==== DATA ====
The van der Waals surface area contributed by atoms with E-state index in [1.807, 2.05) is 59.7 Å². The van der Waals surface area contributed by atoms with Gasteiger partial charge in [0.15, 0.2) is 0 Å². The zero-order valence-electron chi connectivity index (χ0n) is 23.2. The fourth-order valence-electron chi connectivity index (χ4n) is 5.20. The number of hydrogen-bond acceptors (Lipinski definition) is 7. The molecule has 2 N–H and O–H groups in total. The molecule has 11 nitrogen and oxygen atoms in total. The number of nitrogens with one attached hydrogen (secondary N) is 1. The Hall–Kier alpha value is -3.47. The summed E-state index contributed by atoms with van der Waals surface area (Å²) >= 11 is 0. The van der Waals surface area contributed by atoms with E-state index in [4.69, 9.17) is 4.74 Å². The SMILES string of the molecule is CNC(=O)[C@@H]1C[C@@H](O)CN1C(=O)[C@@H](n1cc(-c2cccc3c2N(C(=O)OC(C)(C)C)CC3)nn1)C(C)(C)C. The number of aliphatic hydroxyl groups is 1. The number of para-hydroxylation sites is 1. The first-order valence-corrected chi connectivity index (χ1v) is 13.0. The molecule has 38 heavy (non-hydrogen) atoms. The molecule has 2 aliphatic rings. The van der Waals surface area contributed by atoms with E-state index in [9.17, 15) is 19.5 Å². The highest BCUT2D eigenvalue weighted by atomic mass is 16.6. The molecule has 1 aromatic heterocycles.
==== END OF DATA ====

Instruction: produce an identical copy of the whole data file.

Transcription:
The van der Waals surface area contributed by atoms with E-state index in [1.807, 2.05) is 59.7 Å². The van der Waals surface area contributed by atoms with Gasteiger partial charge in [0.15, 0.2) is 0 Å². The zero-order valence-electron chi connectivity index (χ0n) is 23.2. The fourth-order valence-electron chi connectivity index (χ4n) is 5.20. The number of hydrogen-bond acceptors (Lipinski definition) is 7. The molecule has 2 N–H and O–H groups in total. The molecule has 11 nitrogen and oxygen atoms in total. The number of nitrogens with one attached hydrogen (secondary N) is 1. The Hall–Kier alpha value is -3.47. The summed E-state index contributed by atoms with van der Waals surface area (Å²) >= 11 is 0. The van der Waals surface area contributed by atoms with E-state index in [4.69, 9.17) is 4.74 Å². The SMILES string of the molecule is CNC(=O)[C@@H]1C[C@@H](O)CN1C(=O)[C@@H](n1cc(-c2cccc3c2N(C(=O)OC(C)(C)C)CC3)nn1)C(C)(C)C. The number of aliphatic hydroxyl groups is 1. The number of para-hydroxylation sites is 1. The first-order valence-corrected chi connectivity index (χ1v) is 13.0. The molecule has 38 heavy (non-hydrogen) atoms. The molecule has 2 aliphatic rings. The van der Waals surface area contributed by atoms with E-state index in [9.17, 15) is 19.5 Å². The highest BCUT2D eigenvalue weighted by atomic mass is 16.6. The molecule has 1 aromatic heterocycles.